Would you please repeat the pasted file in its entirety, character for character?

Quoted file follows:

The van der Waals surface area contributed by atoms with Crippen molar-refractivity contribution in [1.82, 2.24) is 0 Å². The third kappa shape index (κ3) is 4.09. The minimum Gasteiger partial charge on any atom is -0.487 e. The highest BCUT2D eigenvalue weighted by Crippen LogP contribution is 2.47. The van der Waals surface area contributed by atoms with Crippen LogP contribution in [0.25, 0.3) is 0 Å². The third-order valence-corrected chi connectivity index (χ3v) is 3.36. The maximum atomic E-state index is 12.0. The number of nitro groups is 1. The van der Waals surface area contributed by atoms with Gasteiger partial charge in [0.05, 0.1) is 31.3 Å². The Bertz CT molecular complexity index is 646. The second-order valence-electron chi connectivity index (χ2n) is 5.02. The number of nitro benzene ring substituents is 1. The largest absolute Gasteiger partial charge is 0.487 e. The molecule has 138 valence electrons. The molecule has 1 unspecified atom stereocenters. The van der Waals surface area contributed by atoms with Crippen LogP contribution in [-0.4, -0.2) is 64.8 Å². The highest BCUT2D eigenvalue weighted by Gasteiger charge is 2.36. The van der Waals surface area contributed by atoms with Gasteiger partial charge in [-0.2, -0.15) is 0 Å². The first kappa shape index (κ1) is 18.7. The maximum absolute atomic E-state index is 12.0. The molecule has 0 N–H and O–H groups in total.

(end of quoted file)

The van der Waals surface area contributed by atoms with Crippen molar-refractivity contribution in [1.82, 2.24) is 0 Å². The third kappa shape index (κ3) is 4.09. The minimum Gasteiger partial charge on any atom is -0.487 e. The highest BCUT2D eigenvalue weighted by Crippen LogP contribution is 2.47. The van der Waals surface area contributed by atoms with Crippen LogP contribution in [0.25, 0.3) is 0 Å². The third-order valence-corrected chi connectivity index (χ3v) is 3.36. The maximum atomic E-state index is 12.0. The number of nitro groups is 1. The van der Waals surface area contributed by atoms with Gasteiger partial charge in [0.05, 0.1) is 31.3 Å². The Bertz CT molecular complexity index is 646. The second-order valence-electron chi connectivity index (χ2n) is 5.02. The number of nitro benzene ring substituents is 1. The largest absolute Gasteiger partial charge is 0.487 e. The molecule has 138 valence electrons. The molecule has 1 unspecified atom stereocenters. The van der Waals surface area contributed by atoms with Crippen LogP contribution in [-0.4, -0.2) is 64.8 Å². The highest BCUT2D eigenvalue weighted by Gasteiger charge is 2.36. The van der Waals surface area contributed by atoms with Gasteiger partial charge in [-0.2, -0.15) is 0 Å². The first kappa shape index (κ1) is 18.7. The maximum absolute atomic E-state index is 12.0. The molecule has 0 N–H and O–H groups in total.